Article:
Most of my students are not well equipped to write about literature. They read for the information in a work of fiction in much the same way they read for information in a science textbook. They are accustomed to thinking "convergently" and seeking a single correct response when they read; whereas the activities involved in responding to imaginative literature are characteristic of "divergent" thinking, thinking which produces a variety of responses (Guilford, 1959). In response to this problem, and to encourage students to examine the many possibilities of their experience with literature, I have written a computer program called LITERATURE JOURNAL.
Written in BASIC for the Apple IIe, the purpose of LITERATURE JOURNAL is to provide a tutorial resource which helps students understand, appreciate, and write about literature and their experience with it.
The methodology of the program mimics the explanations, questions, and follow-up which might take place in a student-instructor conference. Prior to having students answer specific questions, general concepts are explained. As questions arise from these concepts, they are explained individually. In some cases, when complex questions are asked, students' responses are displayed again; students are asked to compare their responses to the original question and are given the opportunity to revise. The aim of the questions is to encourage divergent responses by having students consider many possibilities while examining and clarifying their responses in light of their intentions.
Concepts and questions in the program are derived from four different approaches to the literary experience: affective, textual, mimetic, and expressive (McGuire, 1973). The affective approach examines the relation of the student's life and personality to the work. The textual examines the form and content of the work itself. The mimetic approach examines the work in relation to its time and culture and to our own. The expressive examines the relation of the author's life and personality to the work.
Following a "user-friendly" introduction, students are asked to provide their names and the name of the work about which they intend to write. They are given a brief explanation of each of the four approaches above, and when they are ready, students are shown the menu in Screen 1.
Although students are able to choose any of these approaches, it is recommended they start with the affective. Here, through the use of a semantic differential (Rees and Pederson, 1965), they are asked to choose the personality traits of individual characters and compare them with personality traits of their own. Examining these choices and others derived from the affective domain, and questioning the effect such choices have on their judgment, they may build a personal foundation.
An example of how this personal foundation is developed might be illustrated by students' response to James Joyce's short story "Araby." This is a story narrated by an author who looks back on his childhood self from the vantage point of maturity. An appreciation of "Araby" requires a sensitive reader capable of remembering childhood yearnings and frustrations. Most of my students, however, typically respond by asking, "Why did you make us read that? Nothing happens in it." The affective questions encourage students to focus on and remember the illusions, infatuations, disappointments of their own growing up by having them compare their own personalities, backgrounds and experiences with those of the young protagonist. Ideally, this process sensitizes them to the emotional context of Joyce's story and enables them to appreciate it. Having made a personal connection with the work, they would then add analysis based on the traditional approaches of textual, mimetic, and expressive criticism.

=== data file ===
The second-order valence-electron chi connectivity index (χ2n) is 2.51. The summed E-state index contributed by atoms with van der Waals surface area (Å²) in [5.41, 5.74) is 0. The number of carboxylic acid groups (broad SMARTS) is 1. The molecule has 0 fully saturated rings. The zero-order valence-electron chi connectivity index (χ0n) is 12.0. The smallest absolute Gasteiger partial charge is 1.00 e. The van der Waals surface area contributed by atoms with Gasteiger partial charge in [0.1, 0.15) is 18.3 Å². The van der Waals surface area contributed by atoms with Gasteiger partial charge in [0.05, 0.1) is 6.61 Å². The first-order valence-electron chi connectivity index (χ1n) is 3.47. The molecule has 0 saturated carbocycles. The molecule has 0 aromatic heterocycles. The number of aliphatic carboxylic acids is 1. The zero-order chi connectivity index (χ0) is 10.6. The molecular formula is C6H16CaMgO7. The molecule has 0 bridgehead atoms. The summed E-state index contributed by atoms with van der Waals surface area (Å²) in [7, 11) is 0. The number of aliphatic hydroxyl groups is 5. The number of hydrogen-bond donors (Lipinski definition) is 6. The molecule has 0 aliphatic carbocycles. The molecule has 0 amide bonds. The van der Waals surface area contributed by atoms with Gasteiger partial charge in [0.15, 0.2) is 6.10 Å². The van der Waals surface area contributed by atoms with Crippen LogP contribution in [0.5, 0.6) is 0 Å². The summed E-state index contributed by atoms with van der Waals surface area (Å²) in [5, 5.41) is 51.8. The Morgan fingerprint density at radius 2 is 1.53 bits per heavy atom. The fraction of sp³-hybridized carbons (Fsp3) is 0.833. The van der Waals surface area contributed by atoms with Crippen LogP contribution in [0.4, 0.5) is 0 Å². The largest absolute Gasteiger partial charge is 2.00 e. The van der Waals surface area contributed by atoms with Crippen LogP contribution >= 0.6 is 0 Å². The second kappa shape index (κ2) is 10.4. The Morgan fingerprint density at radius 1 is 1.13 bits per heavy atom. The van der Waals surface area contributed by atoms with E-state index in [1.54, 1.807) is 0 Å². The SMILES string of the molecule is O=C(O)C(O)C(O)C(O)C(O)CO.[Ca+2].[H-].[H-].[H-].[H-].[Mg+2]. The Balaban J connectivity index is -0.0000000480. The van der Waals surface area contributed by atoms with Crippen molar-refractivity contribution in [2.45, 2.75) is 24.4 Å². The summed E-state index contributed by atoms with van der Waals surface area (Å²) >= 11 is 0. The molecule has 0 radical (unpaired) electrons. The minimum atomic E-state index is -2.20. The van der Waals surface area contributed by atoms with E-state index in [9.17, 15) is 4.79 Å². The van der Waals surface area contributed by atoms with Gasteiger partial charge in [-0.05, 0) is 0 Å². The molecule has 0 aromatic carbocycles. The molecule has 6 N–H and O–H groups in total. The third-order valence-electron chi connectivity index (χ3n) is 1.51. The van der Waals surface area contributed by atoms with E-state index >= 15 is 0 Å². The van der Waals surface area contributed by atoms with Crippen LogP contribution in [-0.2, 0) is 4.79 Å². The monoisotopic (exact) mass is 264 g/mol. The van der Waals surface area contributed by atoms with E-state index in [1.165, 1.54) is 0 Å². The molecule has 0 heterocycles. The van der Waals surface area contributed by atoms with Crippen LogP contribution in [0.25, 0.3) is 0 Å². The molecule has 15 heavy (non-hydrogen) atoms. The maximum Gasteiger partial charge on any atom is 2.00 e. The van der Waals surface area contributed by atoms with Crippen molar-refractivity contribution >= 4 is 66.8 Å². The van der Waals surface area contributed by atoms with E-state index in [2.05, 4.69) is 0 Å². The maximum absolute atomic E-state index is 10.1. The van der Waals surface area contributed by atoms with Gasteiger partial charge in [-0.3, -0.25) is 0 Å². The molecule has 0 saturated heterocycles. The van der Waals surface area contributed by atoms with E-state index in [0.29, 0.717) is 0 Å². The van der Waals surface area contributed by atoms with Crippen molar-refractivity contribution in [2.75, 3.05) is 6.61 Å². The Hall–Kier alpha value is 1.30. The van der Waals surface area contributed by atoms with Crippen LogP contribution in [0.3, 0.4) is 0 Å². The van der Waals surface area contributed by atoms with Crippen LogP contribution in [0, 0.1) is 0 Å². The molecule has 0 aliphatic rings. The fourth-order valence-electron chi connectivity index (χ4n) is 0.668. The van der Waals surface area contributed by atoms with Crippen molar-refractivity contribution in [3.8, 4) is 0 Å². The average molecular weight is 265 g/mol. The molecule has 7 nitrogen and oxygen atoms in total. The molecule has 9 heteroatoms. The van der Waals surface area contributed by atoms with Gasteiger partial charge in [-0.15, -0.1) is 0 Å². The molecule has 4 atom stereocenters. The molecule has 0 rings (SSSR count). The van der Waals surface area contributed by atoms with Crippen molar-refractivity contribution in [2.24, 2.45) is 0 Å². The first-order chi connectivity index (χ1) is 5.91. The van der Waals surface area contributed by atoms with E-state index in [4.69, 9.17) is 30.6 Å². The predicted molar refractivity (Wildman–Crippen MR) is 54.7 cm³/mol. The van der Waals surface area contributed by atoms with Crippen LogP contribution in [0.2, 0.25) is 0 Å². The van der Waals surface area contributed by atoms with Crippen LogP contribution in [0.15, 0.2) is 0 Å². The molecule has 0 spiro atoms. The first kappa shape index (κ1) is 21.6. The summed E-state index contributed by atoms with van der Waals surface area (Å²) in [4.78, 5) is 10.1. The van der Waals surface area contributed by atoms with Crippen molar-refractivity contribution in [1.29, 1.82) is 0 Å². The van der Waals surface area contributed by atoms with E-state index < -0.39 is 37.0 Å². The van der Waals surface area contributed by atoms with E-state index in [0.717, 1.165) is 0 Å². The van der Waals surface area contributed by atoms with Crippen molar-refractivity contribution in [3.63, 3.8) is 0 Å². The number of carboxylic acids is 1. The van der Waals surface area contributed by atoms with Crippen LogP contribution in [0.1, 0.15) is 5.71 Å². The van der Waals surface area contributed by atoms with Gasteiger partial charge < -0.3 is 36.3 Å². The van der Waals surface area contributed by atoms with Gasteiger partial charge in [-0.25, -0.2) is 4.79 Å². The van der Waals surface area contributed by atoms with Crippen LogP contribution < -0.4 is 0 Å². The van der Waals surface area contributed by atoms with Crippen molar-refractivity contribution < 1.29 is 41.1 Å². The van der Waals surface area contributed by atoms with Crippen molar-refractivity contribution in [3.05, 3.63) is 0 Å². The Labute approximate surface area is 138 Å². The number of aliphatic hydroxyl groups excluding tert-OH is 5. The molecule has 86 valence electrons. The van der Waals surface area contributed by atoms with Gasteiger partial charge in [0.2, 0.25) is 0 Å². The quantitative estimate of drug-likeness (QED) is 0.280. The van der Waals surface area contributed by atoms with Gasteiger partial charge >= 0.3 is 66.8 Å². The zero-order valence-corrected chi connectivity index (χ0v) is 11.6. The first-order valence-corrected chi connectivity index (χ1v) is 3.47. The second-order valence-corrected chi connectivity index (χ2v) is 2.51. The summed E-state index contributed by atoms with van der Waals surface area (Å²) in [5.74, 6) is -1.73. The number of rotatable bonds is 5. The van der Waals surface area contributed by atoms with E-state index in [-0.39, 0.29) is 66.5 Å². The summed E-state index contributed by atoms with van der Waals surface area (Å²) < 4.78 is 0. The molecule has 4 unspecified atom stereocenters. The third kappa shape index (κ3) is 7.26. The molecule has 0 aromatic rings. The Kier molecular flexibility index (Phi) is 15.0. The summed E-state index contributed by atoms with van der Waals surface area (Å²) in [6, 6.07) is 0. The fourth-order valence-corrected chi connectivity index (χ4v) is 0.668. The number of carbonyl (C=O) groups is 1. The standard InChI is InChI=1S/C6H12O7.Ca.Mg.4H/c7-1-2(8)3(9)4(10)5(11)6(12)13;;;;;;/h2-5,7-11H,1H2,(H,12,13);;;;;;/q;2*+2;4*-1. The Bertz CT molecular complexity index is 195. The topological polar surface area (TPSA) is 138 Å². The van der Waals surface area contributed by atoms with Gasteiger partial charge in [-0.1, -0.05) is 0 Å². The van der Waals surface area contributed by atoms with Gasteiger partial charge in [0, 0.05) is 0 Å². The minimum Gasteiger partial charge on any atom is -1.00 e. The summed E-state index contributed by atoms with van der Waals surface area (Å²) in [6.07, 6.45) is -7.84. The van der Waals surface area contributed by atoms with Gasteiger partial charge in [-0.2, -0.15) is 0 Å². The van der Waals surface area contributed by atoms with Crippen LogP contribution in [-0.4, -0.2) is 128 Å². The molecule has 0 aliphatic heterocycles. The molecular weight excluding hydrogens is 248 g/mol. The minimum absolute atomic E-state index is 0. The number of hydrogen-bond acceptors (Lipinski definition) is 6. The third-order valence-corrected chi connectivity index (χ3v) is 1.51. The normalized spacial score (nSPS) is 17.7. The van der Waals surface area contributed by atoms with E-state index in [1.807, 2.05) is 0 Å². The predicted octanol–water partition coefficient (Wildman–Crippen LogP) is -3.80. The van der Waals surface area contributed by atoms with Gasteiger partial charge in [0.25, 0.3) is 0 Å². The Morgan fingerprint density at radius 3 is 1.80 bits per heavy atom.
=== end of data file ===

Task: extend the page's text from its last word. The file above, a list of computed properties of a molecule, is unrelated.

If the student (John) chooses the affective questions, he will be asked to indicate which character in the story ("Araby") he feels is most important. Following his choice (the boy), he is presented with Screen 2.
If he chooses 1 or 2, the computer stores his choice as "reserved." If he chooses 4 or 5, "outgoing" is stored. If he chooses 3 the computer ignores the choice as not significant.
In all, students are presented with 11 scales of contrasting descriptives typical of a standard personality test (Hall and Lindzey, 1957) which, in addition to the choices above, will include
Controlled - Impulsive Conservative - Experimenting Serious - Happy-go-lucky Tough - Tender Practical - Imaginative Hardworking - Lazy Relaxed - Tense Confident - Unsure Trusting - Suspicious Optimistic - Pessimistic.
MENU FOR LITERATURE JOURNAL Which choice would you like, John? 1. Affective Questions 2. Textual Questions 3. Mimetic Questions 4. Expressive Questions 5. Print Responses 6. End Program Select one of the numbers above, and press RETURN. Screen 1 On the following scales, choose the number which best describes the boy. Reserved < 1 2 3 4 5 > Outgoing Screen 2 p. 21 On the following scales choose the number which best describes you. Reserved < 1 2 3 4 5 > Outgoing Screen 3 How we respond to characters in fiction is often influenced by our identification with them. Sometimes, we identify with characters because we see aspects of our own personalities in them. At other times, we identify with characters because we admire aspects of their personalities and wish we had them ourselves. (Press RETURN to continue.) Screen 4